Im a NY illustrator/graphic designer who is becoming more and more interested and obsessed with type design, typography, and logo design. My illustration skills certainly help propel me forward into territories of originality and detail but I am lacking some basic and more fine tuned type skills. I have been working in NY as a graphic designer for several years so I have lots of basic knowledge but I am considering diving into this new passion and going back to school for my masters in type design/typography/branding- identity design (if that is a real major). Does anyone have any suggestions for great programs in NY; both for continuing ed and also for a full masters program?
I've been working on this font for over a year now, I've been putting it on and off and I'm hoping to finish it by the end of the year. Right now all I have is lowercase and will eventually work my way to numbers and glyphs.
I'll gladly appreciate any feedback and criticism.
As a designer I’m nowadays more and more involved with inkjet technology, for short-run digital book and journal printing. Having fine-tuned my (typographic) design choices with trial and error, I want to hear what other professionals in the field are thinking about this. I inspected type quality in terms of color, outline and overall readability, and most typefaces used in classic offset print don’t give the same result in digital print.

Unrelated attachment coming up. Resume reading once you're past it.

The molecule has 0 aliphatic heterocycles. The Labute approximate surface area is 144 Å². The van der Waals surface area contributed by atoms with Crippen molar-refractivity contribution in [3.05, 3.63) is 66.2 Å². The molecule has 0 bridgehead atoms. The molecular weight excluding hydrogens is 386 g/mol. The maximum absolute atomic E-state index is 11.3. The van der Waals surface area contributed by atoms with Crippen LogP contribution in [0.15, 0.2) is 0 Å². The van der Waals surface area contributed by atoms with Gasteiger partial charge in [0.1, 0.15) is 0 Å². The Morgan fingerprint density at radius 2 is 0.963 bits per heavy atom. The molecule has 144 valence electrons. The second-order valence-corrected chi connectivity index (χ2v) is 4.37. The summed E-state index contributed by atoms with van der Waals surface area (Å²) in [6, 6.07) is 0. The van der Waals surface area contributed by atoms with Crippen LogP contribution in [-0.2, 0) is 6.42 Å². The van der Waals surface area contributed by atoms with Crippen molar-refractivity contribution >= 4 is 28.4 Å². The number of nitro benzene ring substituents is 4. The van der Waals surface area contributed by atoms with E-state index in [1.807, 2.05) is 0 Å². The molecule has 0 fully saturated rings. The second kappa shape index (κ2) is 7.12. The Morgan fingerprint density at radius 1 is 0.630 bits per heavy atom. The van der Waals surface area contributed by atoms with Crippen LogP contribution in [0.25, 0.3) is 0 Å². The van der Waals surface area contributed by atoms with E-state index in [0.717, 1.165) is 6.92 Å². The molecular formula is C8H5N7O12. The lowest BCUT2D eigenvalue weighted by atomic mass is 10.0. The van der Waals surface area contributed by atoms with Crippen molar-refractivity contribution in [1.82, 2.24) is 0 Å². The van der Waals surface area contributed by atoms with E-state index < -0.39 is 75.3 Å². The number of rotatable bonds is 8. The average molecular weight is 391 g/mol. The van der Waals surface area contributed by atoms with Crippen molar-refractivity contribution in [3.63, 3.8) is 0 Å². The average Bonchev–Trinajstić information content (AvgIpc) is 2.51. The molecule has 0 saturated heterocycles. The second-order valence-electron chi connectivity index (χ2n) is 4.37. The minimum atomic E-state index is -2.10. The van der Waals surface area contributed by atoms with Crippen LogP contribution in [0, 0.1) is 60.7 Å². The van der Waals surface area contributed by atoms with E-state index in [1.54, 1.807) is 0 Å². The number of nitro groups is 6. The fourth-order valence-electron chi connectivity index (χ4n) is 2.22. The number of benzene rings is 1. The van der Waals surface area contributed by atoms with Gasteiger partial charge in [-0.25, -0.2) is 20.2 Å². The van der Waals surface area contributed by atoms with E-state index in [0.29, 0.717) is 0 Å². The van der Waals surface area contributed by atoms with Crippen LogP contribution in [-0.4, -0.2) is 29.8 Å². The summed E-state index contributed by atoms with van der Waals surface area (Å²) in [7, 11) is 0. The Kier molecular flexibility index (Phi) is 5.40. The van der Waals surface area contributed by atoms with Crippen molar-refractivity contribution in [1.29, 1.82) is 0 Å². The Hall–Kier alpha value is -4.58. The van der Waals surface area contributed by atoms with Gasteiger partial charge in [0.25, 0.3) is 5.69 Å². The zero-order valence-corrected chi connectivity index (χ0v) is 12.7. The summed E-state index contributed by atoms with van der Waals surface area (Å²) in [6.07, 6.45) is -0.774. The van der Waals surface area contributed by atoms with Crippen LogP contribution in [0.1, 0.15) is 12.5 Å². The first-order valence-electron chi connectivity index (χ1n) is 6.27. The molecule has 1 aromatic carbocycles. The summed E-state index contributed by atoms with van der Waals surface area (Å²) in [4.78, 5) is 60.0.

Monotype’s Director of Words and Letters, Allan Haley, will Present “Typographic Master Lessons” on May 13, 2014, at 4:30 p.m., at the Hynes Convention Center.
Allan’s presentation will offer sage advice, design solutions and typographic inspiration from some of the most highly regarded design teachers and mentors, including Gail Anderson, Kit Hinrichs, DJ Stout, Michael Osborne, Carin Goldberg, Sean Anderson and Erik Spiekermann.
Allan will also be hosting a giveaway at the event for the following libraries:
Linotype Originals Library
Please advise on Software products for creating typographic art.
Do you know your type basics? I created this quiz on Bloxi about typographic trivia.
Can someone tell me what type of typewriter font is used here?
Thank you in advance.
Serif fonts often have lighter strokes on one side, I recall hearing a specific term for this phenomena a while ago but I can't remember what it was. Can anyone unravel this mystery for me?
I'm working on a farm to table restaurant design. But it will be more than a restaurant, with packaging and food products down the line.
I'm looking for a slab serif that has some light, somewhat feminine qualities. The brand I'm working on has a light feel to it, and I don't want to use a thick slab to move in on that.
I know lots of designers deride archer as overused, but it's still stands up.
Just wondering if anyone knows of a slab serif that has multiple weights that could have similar qualities.